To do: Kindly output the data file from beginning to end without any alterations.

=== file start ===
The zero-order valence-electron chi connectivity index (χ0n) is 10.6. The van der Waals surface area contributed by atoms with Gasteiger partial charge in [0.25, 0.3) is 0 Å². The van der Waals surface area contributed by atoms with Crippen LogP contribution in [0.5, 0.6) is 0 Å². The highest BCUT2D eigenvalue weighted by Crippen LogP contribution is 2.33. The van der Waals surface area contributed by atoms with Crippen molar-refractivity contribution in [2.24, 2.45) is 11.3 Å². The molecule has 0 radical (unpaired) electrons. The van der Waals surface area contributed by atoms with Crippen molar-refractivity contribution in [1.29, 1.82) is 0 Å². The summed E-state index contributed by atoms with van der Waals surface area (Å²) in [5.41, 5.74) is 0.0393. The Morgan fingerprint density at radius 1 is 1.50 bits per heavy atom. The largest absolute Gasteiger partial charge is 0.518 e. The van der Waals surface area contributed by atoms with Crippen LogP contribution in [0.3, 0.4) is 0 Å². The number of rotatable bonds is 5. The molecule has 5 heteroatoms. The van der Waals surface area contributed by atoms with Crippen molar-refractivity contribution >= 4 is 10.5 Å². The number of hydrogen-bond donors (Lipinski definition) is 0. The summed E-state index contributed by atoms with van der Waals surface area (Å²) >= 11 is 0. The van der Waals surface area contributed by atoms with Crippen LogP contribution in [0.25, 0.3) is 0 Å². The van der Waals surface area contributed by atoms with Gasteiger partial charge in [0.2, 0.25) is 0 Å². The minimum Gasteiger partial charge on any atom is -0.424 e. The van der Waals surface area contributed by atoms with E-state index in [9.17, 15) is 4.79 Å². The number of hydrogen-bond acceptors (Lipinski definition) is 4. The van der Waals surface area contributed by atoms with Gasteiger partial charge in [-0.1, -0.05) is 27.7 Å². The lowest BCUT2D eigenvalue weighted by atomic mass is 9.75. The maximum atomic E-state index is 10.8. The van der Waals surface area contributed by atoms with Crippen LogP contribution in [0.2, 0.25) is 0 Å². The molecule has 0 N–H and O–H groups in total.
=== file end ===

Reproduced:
The zero-order valence-electron chi connectivity index (χ0n) is 10.6. The van der Waals surface area contributed by atoms with Gasteiger partial charge in [0.25, 0.3) is 0 Å². The van der Waals surface area contributed by atoms with Crippen LogP contribution in [0.5, 0.6) is 0 Å². The highest BCUT2D eigenvalue weighted by Crippen LogP contribution is 2.33. The van der Waals surface area contributed by atoms with Crippen molar-refractivity contribution in [2.24, 2.45) is 11.3 Å². The molecule has 0 radical (unpaired) electrons. The van der Waals surface area contributed by atoms with Crippen molar-refractivity contribution in [1.29, 1.82) is 0 Å². The summed E-state index contributed by atoms with van der Waals surface area (Å²) in [5.41, 5.74) is 0.0393. The Morgan fingerprint density at radius 1 is 1.50 bits per heavy atom. The largest absolute Gasteiger partial charge is 0.518 e. The van der Waals surface area contributed by atoms with Crippen LogP contribution in [0.3, 0.4) is 0 Å². The number of rotatable bonds is 5. The molecule has 5 heteroatoms. The van der Waals surface area contributed by atoms with Crippen molar-refractivity contribution >= 4 is 10.5 Å². The number of hydrogen-bond donors (Lipinski definition) is 0. The summed E-state index contributed by atoms with van der Waals surface area (Å²) >= 11 is 0. The van der Waals surface area contributed by atoms with Crippen LogP contribution in [0.25, 0.3) is 0 Å². The van der Waals surface area contributed by atoms with Gasteiger partial charge in [0.2, 0.25) is 0 Å². The minimum Gasteiger partial charge on any atom is -0.424 e. The van der Waals surface area contributed by atoms with E-state index in [9.17, 15) is 4.79 Å². The number of hydrogen-bond acceptors (Lipinski definition) is 4. The van der Waals surface area contributed by atoms with Gasteiger partial charge in [-0.1, -0.05) is 27.7 Å². The lowest BCUT2D eigenvalue weighted by atomic mass is 9.75. The maximum atomic E-state index is 10.8. The van der Waals surface area contributed by atoms with Crippen LogP contribution in [0.2, 0.25) is 0 Å². The molecule has 0 N–H and O–H groups in total.